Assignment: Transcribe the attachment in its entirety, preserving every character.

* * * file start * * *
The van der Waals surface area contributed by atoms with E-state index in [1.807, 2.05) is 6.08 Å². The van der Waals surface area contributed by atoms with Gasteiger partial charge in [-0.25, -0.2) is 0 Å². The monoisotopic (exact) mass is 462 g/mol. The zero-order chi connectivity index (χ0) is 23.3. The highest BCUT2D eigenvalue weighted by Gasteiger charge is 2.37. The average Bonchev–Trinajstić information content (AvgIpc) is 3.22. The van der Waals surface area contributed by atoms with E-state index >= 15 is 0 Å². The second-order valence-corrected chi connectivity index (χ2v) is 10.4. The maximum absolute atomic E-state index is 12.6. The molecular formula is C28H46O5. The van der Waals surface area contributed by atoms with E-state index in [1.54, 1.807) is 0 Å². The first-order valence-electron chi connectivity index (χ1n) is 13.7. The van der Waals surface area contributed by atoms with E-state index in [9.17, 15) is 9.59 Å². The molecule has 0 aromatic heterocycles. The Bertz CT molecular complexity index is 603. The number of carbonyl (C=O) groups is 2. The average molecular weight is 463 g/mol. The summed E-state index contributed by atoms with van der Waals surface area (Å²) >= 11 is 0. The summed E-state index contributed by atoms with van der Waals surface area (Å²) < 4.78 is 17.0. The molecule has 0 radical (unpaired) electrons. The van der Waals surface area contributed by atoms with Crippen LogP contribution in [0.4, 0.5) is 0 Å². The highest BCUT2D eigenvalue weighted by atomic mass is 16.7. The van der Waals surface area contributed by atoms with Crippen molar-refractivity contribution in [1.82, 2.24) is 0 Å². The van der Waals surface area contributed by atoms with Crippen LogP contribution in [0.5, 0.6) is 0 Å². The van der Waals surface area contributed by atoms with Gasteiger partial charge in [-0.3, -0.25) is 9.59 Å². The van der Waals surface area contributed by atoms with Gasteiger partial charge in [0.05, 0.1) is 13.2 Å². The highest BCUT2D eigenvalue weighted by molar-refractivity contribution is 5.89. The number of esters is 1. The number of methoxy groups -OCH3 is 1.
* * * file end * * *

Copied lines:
The van der Waals surface area contributed by atoms with E-state index in [1.807, 2.05) is 6.08 Å². The van der Waals surface area contributed by atoms with Gasteiger partial charge in [-0.25, -0.2) is 0 Å². The monoisotopic (exact) mass is 462 g/mol. The zero-order chi connectivity index (χ0) is 23.3. The highest BCUT2D eigenvalue weighted by Gasteiger charge is 2.37. The average Bonchev–Trinajstić information content (AvgIpc) is 3.22. The van der Waals surface area contributed by atoms with E-state index >= 15 is 0 Å². The second-order valence-corrected chi connectivity index (χ2v) is 10.4. The maximum absolute atomic E-state index is 12.6. The molecular formula is C28H46O5. The van der Waals surface area contributed by atoms with E-state index in [1.54, 1.807) is 0 Å². The first-order valence-electron chi connectivity index (χ1n) is 13.7. The van der Waals surface area contributed by atoms with E-state index in [9.17, 15) is 9.59 Å². The molecule has 0 aromatic heterocycles. The Bertz CT molecular complexity index is 603. The number of carbonyl (C=O) groups is 2. The average molecular weight is 463 g/mol. The summed E-state index contributed by atoms with van der Waals surface area (Å²) >= 11 is 0. The summed E-state index contributed by atoms with van der Waals surface area (Å²) < 4.78 is 17.0. The molecule has 0 radical (unpaired) electrons. The van der Waals surface area contributed by atoms with Crippen LogP contribution in [0.4, 0.5) is 0 Å². The highest BCUT2D eigenvalue weighted by atomic mass is 16.7. The van der Waals surface area contributed by atoms with Crippen molar-refractivity contribution in [1.82, 2.24) is 0 Å². The van der Waals surface area contributed by atoms with Crippen LogP contribution in [0.5, 0.6) is 0 Å². The van der Waals surface area contributed by atoms with Gasteiger partial charge in [-0.3, -0.25) is 9.59 Å². The van der Waals surface area contributed by atoms with Gasteiger partial charge in [0.05, 0.1) is 13.2 Å². The highest BCUT2D eigenvalue weighted by molar-refractivity contribution is 5.89. The number of esters is 1. The number of methoxy groups -OCH3 is 1.